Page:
Might be even more than half for a rookie in the NFL.
It has only been two preseason games, but I do love what Barr is doing so far up in Minnesota.
Jake Matthews, OT, Atlanta Falcons
I kinda wonder if Matthews had one of those little bottles of syrup with him on the field against the Texans because he was pancaking fools left and right for one stretch in the first half. I've been impressed with the fact that Matthews has looked like a veteran who has done this before rather than a rookie in his first two games. Not only has he done well blocking rushers one-on-one, but he's also shown a comfort level with blocking up blitzing and passing off pass rush games as well. Those are two of the hardest things for young offensive linemen to do. They usually get so locked in on the one guy they are supposed to block prior to the snap that when the look changes after the snap, they rarely adjust to their new assignment quickly enough.
Now that starting left tackle Sam Baker is out for the year with a knee injury, Matthews is likely to switch to the left side. From what I have seen so far, I think the Falcons might have just upgraded their left tackle position out of necessity.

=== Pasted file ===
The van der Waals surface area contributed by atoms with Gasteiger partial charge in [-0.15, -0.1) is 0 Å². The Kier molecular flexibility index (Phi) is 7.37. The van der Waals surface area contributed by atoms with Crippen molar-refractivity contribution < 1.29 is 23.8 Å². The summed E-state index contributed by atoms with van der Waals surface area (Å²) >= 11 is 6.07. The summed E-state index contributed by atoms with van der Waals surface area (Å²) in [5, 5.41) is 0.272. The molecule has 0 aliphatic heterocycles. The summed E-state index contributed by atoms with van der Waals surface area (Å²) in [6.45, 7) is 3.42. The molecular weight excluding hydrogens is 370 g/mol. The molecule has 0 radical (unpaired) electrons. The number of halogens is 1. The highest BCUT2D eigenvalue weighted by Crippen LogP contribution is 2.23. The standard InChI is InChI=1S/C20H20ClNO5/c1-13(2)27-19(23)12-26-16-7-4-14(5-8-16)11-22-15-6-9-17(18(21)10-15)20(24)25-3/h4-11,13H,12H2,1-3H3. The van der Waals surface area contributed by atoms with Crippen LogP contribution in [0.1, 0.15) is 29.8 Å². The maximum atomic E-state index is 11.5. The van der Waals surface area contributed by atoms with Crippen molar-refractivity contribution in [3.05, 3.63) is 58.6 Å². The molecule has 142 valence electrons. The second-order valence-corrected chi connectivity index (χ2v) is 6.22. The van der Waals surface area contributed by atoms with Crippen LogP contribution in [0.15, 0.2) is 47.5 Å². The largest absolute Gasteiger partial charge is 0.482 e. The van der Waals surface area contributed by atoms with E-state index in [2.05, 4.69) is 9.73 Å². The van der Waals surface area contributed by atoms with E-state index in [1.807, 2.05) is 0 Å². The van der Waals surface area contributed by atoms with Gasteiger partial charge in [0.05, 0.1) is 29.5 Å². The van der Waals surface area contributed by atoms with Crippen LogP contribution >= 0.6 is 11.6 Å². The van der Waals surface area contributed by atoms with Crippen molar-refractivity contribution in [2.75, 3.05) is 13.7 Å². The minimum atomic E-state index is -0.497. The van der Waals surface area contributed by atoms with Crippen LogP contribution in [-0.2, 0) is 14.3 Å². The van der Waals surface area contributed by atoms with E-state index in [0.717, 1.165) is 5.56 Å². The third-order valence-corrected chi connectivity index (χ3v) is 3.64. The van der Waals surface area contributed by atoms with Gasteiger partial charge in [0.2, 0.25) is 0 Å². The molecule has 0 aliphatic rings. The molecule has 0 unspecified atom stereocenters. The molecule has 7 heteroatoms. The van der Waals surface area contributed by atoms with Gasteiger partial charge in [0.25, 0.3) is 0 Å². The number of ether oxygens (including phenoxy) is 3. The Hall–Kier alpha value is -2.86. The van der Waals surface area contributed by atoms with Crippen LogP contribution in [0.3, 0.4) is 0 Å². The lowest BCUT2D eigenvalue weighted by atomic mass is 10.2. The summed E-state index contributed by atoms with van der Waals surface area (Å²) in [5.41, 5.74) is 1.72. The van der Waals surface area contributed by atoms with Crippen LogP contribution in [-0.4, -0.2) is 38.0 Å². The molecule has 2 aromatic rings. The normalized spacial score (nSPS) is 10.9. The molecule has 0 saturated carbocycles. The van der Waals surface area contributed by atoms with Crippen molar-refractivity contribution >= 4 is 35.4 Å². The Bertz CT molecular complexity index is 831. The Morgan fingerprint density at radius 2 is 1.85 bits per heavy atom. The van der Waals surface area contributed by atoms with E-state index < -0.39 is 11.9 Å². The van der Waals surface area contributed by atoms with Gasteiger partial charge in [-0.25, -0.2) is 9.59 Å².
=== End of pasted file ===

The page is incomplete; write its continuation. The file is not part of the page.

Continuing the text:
Jernigan played quite a bit against the Cowboys and showed off his power a few times as a pass rusher, but he didn't make very many plays. His job in the Ravens' 3-4 is often holding up blockers to keep them off the linebackers rather than trying to come off and make plays himself. In many ways it's a perfect defense for him because he lacks that quick get-off that you need in a fast-flow 4-3 defense, but I do wonder if he is big enough to really anchor in there against some of the double teams he'll see while two-gapping.
So far so good, but I haven't exactly seen him "flash" yet.
Ups and downs
Robinson got his lunch money taken from him a little at left tackle against the Packers. But who doesn't when one play you might be trying to pass block Julius Peppers and the next play you might be trying to pass block Clay Matthews? Those are two of the best pass rushers in the world, so the fact that Robinson got caught slipping a couple of times shouldn't have been that surprising. What I will say is that he didn't let those few screwups affect his confidence very much, as far as I could tell, and he held his own against both guys quite a bit.
Oh, and then he went inside to guard and just started mashing fools. Since we know the Rams plan to play him at guard this year, with Jake Long at left tackle, that's really the most important thing to watch right now. He continues to impress not only with his physicality, but also with his athleticism when pulling and going up to the second level to block linebackers. Basically, he is living up to the hype so far.